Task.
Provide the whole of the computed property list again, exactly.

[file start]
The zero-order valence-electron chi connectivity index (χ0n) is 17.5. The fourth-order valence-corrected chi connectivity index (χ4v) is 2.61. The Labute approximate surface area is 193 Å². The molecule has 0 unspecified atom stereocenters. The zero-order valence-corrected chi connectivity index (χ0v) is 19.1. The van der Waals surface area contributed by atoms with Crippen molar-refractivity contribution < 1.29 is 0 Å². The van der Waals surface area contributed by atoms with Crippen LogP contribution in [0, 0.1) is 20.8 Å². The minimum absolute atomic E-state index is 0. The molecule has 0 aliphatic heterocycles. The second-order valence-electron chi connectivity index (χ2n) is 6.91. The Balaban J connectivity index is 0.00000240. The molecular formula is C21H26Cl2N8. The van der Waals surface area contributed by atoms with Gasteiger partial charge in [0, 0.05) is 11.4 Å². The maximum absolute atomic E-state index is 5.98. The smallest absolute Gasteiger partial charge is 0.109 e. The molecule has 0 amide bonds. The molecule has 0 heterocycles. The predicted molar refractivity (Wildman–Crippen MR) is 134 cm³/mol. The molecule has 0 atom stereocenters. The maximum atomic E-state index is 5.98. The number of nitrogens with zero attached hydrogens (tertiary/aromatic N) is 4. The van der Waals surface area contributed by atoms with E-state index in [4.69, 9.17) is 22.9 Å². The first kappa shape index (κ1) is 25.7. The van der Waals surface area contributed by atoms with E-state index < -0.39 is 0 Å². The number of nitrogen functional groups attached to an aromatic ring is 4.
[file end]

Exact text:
The zero-order valence-electron chi connectivity index (χ0n) is 17.5. The fourth-order valence-corrected chi connectivity index (χ4v) is 2.61. The Labute approximate surface area is 193 Å². The molecule has 0 unspecified atom stereocenters. The zero-order valence-corrected chi connectivity index (χ0v) is 19.1. The van der Waals surface area contributed by atoms with Crippen molar-refractivity contribution < 1.29 is 0 Å². The van der Waals surface area contributed by atoms with Crippen LogP contribution in [0, 0.1) is 20.8 Å². The minimum absolute atomic E-state index is 0. The molecule has 0 aliphatic heterocycles. The second-order valence-electron chi connectivity index (χ2n) is 6.91. The Balaban J connectivity index is 0.00000240. The molecular formula is C21H26Cl2N8. The van der Waals surface area contributed by atoms with Gasteiger partial charge in [0, 0.05) is 11.4 Å². The maximum absolute atomic E-state index is 5.98. The smallest absolute Gasteiger partial charge is 0.109 e. The molecule has 0 amide bonds. The molecule has 0 heterocycles. The predicted molar refractivity (Wildman–Crippen MR) is 134 cm³/mol. The molecule has 0 atom stereocenters. The maximum atomic E-state index is 5.98. The number of nitrogens with zero attached hydrogens (tertiary/aromatic N) is 4. The van der Waals surface area contributed by atoms with E-state index in [4.69, 9.17) is 22.9 Å². The first kappa shape index (κ1) is 25.7. The van der Waals surface area contributed by atoms with E-state index < -0.39 is 0 Å². The number of nitrogen functional groups attached to an aromatic ring is 4.